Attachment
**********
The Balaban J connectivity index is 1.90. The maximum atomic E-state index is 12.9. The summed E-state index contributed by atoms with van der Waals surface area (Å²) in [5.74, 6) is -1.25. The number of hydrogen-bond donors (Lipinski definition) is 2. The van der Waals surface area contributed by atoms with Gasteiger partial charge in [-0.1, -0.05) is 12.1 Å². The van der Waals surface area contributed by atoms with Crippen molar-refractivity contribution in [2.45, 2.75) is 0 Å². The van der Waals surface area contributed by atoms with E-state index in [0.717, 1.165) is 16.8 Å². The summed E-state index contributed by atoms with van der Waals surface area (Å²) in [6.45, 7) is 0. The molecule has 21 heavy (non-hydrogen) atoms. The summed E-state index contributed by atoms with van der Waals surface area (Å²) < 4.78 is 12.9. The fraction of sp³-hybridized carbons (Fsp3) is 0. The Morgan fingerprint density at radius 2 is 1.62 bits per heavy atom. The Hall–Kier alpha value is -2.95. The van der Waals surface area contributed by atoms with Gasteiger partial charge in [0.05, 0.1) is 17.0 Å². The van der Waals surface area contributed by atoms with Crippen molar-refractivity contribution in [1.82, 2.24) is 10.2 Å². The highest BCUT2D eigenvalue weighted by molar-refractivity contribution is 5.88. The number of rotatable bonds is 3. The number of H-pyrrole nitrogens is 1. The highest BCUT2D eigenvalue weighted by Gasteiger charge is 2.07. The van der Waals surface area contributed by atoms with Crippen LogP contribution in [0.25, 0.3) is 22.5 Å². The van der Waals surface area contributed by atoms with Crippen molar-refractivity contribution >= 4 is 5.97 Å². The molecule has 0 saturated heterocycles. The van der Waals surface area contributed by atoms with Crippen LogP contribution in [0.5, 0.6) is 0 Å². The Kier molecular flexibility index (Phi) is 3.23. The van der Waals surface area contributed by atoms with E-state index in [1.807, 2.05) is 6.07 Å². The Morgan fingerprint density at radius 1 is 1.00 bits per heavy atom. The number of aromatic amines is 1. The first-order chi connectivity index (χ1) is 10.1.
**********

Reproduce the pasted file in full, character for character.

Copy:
The Balaban J connectivity index is 1.90. The maximum atomic E-state index is 12.9. The summed E-state index contributed by atoms with van der Waals surface area (Å²) in [5.74, 6) is -1.25. The number of hydrogen-bond donors (Lipinski definition) is 2. The van der Waals surface area contributed by atoms with Gasteiger partial charge in [-0.1, -0.05) is 12.1 Å². The van der Waals surface area contributed by atoms with Crippen molar-refractivity contribution in [2.45, 2.75) is 0 Å². The van der Waals surface area contributed by atoms with E-state index in [0.717, 1.165) is 16.8 Å². The summed E-state index contributed by atoms with van der Waals surface area (Å²) in [6.45, 7) is 0. The molecule has 21 heavy (non-hydrogen) atoms. The summed E-state index contributed by atoms with van der Waals surface area (Å²) < 4.78 is 12.9. The fraction of sp³-hybridized carbons (Fsp3) is 0. The Morgan fingerprint density at radius 2 is 1.62 bits per heavy atom. The Hall–Kier alpha value is -2.95. The van der Waals surface area contributed by atoms with Gasteiger partial charge in [0.05, 0.1) is 17.0 Å². The van der Waals surface area contributed by atoms with Crippen molar-refractivity contribution in [1.82, 2.24) is 10.2 Å². The highest BCUT2D eigenvalue weighted by molar-refractivity contribution is 5.88. The number of rotatable bonds is 3. The number of H-pyrrole nitrogens is 1. The highest BCUT2D eigenvalue weighted by Gasteiger charge is 2.07. The van der Waals surface area contributed by atoms with Crippen LogP contribution in [0.25, 0.3) is 22.5 Å². The van der Waals surface area contributed by atoms with Crippen molar-refractivity contribution >= 4 is 5.97 Å². The molecule has 0 saturated heterocycles. The van der Waals surface area contributed by atoms with Crippen LogP contribution in [0.5, 0.6) is 0 Å². The Kier molecular flexibility index (Phi) is 3.23. The van der Waals surface area contributed by atoms with E-state index in [1.807, 2.05) is 6.07 Å². The Morgan fingerprint density at radius 1 is 1.00 bits per heavy atom. The number of aromatic amines is 1. The first-order chi connectivity index (χ1) is 10.1.